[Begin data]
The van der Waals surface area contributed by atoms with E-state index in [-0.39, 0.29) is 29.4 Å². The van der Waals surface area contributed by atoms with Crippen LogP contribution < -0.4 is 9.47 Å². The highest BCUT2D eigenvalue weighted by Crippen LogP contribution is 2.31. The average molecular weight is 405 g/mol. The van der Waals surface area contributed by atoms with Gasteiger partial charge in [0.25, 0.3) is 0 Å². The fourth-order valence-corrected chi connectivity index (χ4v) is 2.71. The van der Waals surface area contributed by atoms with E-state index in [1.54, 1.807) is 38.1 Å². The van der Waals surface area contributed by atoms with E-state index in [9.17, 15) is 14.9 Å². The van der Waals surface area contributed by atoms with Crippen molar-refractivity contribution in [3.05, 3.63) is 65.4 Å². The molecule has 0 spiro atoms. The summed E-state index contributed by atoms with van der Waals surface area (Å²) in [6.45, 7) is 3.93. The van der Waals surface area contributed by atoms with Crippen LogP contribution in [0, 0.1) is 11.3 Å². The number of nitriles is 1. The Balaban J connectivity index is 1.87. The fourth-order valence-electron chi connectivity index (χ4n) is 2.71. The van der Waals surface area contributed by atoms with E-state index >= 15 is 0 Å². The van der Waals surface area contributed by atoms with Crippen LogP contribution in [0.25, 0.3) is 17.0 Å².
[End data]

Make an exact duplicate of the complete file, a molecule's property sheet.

The van der Waals surface area contributed by atoms with E-state index in [-0.39, 0.29) is 29.4 Å². The van der Waals surface area contributed by atoms with Crippen LogP contribution < -0.4 is 9.47 Å². The highest BCUT2D eigenvalue weighted by Crippen LogP contribution is 2.31. The average molecular weight is 405 g/mol. The van der Waals surface area contributed by atoms with Gasteiger partial charge in [0.25, 0.3) is 0 Å². The fourth-order valence-corrected chi connectivity index (χ4v) is 2.71. The van der Waals surface area contributed by atoms with E-state index in [1.54, 1.807) is 38.1 Å². The van der Waals surface area contributed by atoms with E-state index in [9.17, 15) is 14.9 Å². The van der Waals surface area contributed by atoms with Crippen molar-refractivity contribution in [3.05, 3.63) is 65.4 Å². The molecule has 0 spiro atoms. The summed E-state index contributed by atoms with van der Waals surface area (Å²) in [6.45, 7) is 3.93. The van der Waals surface area contributed by atoms with Crippen LogP contribution in [0, 0.1) is 11.3 Å². The number of nitriles is 1. The Balaban J connectivity index is 1.87. The fourth-order valence-electron chi connectivity index (χ4n) is 2.71. The van der Waals surface area contributed by atoms with E-state index >= 15 is 0 Å². The van der Waals surface area contributed by atoms with Crippen LogP contribution in [0.25, 0.3) is 17.0 Å².